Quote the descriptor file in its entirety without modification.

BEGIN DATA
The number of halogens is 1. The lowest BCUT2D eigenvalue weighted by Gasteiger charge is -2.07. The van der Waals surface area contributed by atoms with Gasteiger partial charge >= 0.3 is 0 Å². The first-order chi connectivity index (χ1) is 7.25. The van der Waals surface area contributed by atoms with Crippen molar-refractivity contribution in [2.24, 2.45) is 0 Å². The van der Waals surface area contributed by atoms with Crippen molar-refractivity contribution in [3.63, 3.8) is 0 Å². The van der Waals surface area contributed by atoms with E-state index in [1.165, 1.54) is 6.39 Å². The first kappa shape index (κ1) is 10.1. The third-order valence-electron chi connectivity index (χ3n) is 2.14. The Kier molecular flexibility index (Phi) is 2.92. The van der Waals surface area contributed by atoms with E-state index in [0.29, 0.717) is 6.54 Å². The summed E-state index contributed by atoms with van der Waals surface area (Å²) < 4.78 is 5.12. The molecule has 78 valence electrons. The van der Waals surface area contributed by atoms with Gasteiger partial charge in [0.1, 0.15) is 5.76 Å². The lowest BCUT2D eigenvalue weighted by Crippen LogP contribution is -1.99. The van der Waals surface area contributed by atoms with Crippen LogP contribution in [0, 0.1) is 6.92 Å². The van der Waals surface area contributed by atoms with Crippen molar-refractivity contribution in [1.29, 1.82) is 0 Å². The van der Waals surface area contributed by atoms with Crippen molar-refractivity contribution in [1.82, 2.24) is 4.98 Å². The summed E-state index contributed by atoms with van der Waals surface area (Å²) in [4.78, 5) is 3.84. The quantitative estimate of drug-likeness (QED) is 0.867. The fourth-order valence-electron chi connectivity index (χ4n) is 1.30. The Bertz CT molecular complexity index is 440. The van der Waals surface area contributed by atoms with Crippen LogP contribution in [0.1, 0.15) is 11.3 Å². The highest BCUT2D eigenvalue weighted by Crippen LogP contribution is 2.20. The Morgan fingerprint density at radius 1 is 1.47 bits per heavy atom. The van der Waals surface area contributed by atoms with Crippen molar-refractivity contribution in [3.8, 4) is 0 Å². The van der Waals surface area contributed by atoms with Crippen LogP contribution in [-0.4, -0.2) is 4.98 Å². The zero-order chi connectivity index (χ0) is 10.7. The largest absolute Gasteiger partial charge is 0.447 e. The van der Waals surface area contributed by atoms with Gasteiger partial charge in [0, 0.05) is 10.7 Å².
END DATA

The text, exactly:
The number of halogens is 1. The lowest BCUT2D eigenvalue weighted by Gasteiger charge is -2.07. The van der Waals surface area contributed by atoms with Gasteiger partial charge >= 0.3 is 0 Å². The first-order chi connectivity index (χ1) is 7.25. The van der Waals surface area contributed by atoms with Crippen molar-refractivity contribution in [2.24, 2.45) is 0 Å². The van der Waals surface area contributed by atoms with Crippen molar-refractivity contribution in [3.63, 3.8) is 0 Å². The van der Waals surface area contributed by atoms with E-state index in [1.165, 1.54) is 6.39 Å². The first kappa shape index (κ1) is 10.1. The third-order valence-electron chi connectivity index (χ3n) is 2.14. The Kier molecular flexibility index (Phi) is 2.92. The van der Waals surface area contributed by atoms with E-state index in [0.29, 0.717) is 6.54 Å². The summed E-state index contributed by atoms with van der Waals surface area (Å²) < 4.78 is 5.12. The molecule has 78 valence electrons. The van der Waals surface area contributed by atoms with Gasteiger partial charge in [0.1, 0.15) is 5.76 Å². The lowest BCUT2D eigenvalue weighted by Crippen LogP contribution is -1.99. The van der Waals surface area contributed by atoms with Crippen LogP contribution in [0, 0.1) is 6.92 Å². The van der Waals surface area contributed by atoms with Crippen molar-refractivity contribution in [1.29, 1.82) is 0 Å². The van der Waals surface area contributed by atoms with Crippen molar-refractivity contribution in [1.82, 2.24) is 4.98 Å². The summed E-state index contributed by atoms with van der Waals surface area (Å²) in [4.78, 5) is 3.84. The quantitative estimate of drug-likeness (QED) is 0.867. The fourth-order valence-electron chi connectivity index (χ4n) is 1.30. The Bertz CT molecular complexity index is 440. The van der Waals surface area contributed by atoms with Crippen LogP contribution in [0.1, 0.15) is 11.3 Å². The highest BCUT2D eigenvalue weighted by Crippen LogP contribution is 2.20. The Morgan fingerprint density at radius 1 is 1.47 bits per heavy atom. The van der Waals surface area contributed by atoms with Crippen molar-refractivity contribution in [3.8, 4) is 0 Å². The van der Waals surface area contributed by atoms with Crippen LogP contribution in [-0.4, -0.2) is 4.98 Å². The zero-order chi connectivity index (χ0) is 10.7. The largest absolute Gasteiger partial charge is 0.447 e. The van der Waals surface area contributed by atoms with Gasteiger partial charge in [0, 0.05) is 10.7 Å².